Let us imagine that influence is brought to bear upon the voters who support a particular candidate as Rank #1, in terms of their choice of candidate at Rank #2 level. This might be engineered through the party machinery or the media, possibly with calculated and deliberate intent.  Let us imagine a three horse race in a given constituency between Labour, Tory, and the Greens. The voters seem to be equally enchanted (or disenchanted) by all three candidates, as far as can be discerned from the opinion polls. I shall now go on to explore this scenario in a little more detail.

At the first round (1stRC), on the basis of Rank #1, each candidate receives approximately one third of the vote, but Labour narrowly loses. So under AV the Rank #2 of all the Labour voters is re-distributed. And now imagine that the local Labour party and workers agreed to advise their supporters to vote for the Green candidate in Rank #2. It doesn’t matter what the Tories or the Greens said to their supporters in this example, since their totals will be determined by Rank #1.

At this point the calculations are made, and because of the strong instruction by Labour to their supporters about Rank #2, the bulk of the losers’ vote goes to Greens, and the Green candidate gets in by what looks like a rather good majority. Is this fair? Clearly it is a matter of opinion. In terms of the empirical facts, one can see that a well disciplined and tightly-led party could maximise its chances of getting their favoured next-best candidate through in the second round (2ndRC), in situations where they knew they were running approximately evenly in the opinion polls. This would be a case of minimising the collateral damage of defeat. They might also target one of the opposition parties to persuade them to place them in second position in Rank #2. This would amount to horse-trading prior to voting day. If Labour supporters agree to place the Greens as Rank #2 and, reciprocally, the Greens agree to place Labour as Rank #2, they could together maximise the probability that the Tory candidate (in this example) would lose at the second round (2ndRC) if they had not already been eliminated at the first round (1stRC).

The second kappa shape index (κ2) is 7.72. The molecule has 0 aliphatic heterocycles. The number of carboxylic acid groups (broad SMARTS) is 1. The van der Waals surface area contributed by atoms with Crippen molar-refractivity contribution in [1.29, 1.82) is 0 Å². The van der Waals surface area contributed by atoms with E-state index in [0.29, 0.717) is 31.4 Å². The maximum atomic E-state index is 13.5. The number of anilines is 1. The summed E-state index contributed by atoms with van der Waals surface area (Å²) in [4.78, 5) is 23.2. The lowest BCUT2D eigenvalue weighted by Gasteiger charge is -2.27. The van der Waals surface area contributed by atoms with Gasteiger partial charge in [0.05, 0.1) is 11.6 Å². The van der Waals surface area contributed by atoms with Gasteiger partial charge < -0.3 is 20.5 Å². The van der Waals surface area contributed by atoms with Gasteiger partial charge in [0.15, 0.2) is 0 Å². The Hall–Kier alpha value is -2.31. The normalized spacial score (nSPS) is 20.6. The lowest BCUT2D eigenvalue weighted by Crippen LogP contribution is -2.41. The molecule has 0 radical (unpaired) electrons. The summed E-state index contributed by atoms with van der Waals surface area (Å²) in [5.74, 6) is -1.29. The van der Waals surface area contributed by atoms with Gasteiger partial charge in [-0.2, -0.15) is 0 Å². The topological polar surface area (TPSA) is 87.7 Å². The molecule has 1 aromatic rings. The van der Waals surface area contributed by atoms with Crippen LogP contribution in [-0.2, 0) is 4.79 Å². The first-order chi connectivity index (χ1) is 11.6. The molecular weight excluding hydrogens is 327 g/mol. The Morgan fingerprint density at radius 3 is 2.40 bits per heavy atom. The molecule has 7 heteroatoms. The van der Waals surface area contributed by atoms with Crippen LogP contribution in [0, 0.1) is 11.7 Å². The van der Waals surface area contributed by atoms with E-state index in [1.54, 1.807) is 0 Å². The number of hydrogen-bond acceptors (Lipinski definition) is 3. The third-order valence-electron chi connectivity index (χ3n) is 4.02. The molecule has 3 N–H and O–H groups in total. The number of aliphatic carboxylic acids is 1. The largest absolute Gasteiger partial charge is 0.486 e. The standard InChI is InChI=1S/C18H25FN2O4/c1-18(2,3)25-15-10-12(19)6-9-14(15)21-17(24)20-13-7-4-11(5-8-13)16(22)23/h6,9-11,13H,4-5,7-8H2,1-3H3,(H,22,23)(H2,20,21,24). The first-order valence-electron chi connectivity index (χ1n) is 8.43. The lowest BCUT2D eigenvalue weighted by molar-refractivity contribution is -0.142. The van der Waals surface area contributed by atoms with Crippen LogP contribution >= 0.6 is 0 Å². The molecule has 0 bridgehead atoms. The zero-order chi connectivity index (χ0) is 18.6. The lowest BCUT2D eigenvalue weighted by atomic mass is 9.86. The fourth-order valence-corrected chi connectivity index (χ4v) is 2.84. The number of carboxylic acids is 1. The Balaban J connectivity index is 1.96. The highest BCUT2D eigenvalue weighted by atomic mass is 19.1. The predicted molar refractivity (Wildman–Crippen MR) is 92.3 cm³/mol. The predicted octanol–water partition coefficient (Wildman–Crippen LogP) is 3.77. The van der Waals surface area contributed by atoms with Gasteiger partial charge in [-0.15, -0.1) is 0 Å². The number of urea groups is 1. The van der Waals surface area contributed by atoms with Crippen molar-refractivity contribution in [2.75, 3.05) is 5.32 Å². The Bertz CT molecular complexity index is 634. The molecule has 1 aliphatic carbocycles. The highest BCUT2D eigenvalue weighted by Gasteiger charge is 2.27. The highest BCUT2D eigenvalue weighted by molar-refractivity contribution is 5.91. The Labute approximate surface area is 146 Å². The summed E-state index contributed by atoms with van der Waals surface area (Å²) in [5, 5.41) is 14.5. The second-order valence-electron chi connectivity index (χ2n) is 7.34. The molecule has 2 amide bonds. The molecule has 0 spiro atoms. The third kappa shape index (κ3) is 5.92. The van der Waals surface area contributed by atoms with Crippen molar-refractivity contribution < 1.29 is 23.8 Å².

I have so far focussed upon a pre-ballot coalition strategy for maximising the chances that a mutually undesired contender might lose. It is more difficult to articulate a recipe for a candidates own success at the second round (2ndRC).  It would be necessary to persuade the supporters of the opposing parties to name one as the Rank #2 candidate, as opposed to the other candidate(s).  My guess is that this would involve roughly the same actions and activities that the candidate would embark upon in order to win their vote as the Rank #1 candidate. I suppose one strategy could be encapsulated as urge the supporters of the other candidates to vote for one as Rank #1 beneath their preferred Rank #1, in order to prevent the other opposition candidates from getting in on the grounds that they might be undesirable in all kinds of ways.

My own view

AV is not proportional representation and it will not encourage a larger turnout than first-past-the-post. If anything, its complexity may dissuade voters from voting. It also could be argued that voters should be given a fresh ballot paper at every stage so that they could make a new and informed decision based upon the latest group of candidates as a whole (each time one will be eliminated and so a different voting problem is effectively generated for the voter ). It is not proposed to do this and it is unlikely that it ever will be, on the grounds of cost alone.

The effect of AV will be maximal where the vote is split evenly across candidates. The redistribution of losers’ Rank #2 votes cannot disguise the fact that the election must be a close-run thing in order for this to happen. It is possible that the AV system will encourage a lot of propaganda, wheeling and dealing between parties prior to election day, above and beyond what already exists in the first-past-the-post system.